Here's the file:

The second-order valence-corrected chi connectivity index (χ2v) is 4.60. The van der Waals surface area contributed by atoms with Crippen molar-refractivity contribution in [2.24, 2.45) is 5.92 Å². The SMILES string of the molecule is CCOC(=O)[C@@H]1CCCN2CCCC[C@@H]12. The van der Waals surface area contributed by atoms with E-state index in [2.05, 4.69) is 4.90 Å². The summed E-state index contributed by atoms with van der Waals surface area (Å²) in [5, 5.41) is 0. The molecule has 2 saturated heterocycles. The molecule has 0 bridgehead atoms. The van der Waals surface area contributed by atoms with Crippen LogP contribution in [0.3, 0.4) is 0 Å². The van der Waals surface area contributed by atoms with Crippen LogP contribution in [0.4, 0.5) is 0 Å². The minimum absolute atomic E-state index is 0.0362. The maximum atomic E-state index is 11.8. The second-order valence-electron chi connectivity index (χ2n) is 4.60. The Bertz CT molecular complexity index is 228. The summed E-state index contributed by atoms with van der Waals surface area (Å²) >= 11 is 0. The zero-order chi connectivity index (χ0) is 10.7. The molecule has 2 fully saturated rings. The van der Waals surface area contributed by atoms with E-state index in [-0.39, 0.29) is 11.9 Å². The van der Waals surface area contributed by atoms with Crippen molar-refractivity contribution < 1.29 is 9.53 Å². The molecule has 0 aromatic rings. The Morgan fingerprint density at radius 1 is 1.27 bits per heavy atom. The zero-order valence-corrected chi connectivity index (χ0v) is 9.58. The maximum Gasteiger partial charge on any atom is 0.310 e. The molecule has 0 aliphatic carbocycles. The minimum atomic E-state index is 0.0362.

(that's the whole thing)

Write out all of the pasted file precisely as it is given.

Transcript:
The second-order valence-corrected chi connectivity index (χ2v) is 4.60. The van der Waals surface area contributed by atoms with Crippen molar-refractivity contribution in [2.24, 2.45) is 5.92 Å². The SMILES string of the molecule is CCOC(=O)[C@@H]1CCCN2CCCC[C@@H]12. The van der Waals surface area contributed by atoms with E-state index in [2.05, 4.69) is 4.90 Å². The summed E-state index contributed by atoms with van der Waals surface area (Å²) in [5, 5.41) is 0. The molecule has 2 saturated heterocycles. The molecule has 0 bridgehead atoms. The van der Waals surface area contributed by atoms with Crippen LogP contribution in [0.3, 0.4) is 0 Å². The van der Waals surface area contributed by atoms with Crippen LogP contribution in [0.4, 0.5) is 0 Å². The minimum absolute atomic E-state index is 0.0362. The maximum atomic E-state index is 11.8. The second-order valence-electron chi connectivity index (χ2n) is 4.60. The Bertz CT molecular complexity index is 228. The summed E-state index contributed by atoms with van der Waals surface area (Å²) >= 11 is 0. The zero-order chi connectivity index (χ0) is 10.7. The molecule has 2 fully saturated rings. The van der Waals surface area contributed by atoms with E-state index in [-0.39, 0.29) is 11.9 Å². The van der Waals surface area contributed by atoms with Crippen molar-refractivity contribution < 1.29 is 9.53 Å². The molecule has 0 aromatic rings. The Morgan fingerprint density at radius 1 is 1.27 bits per heavy atom. The zero-order valence-corrected chi connectivity index (χ0v) is 9.58. The maximum Gasteiger partial charge on any atom is 0.310 e. The molecule has 0 aliphatic carbocycles. The minimum atomic E-state index is 0.0362.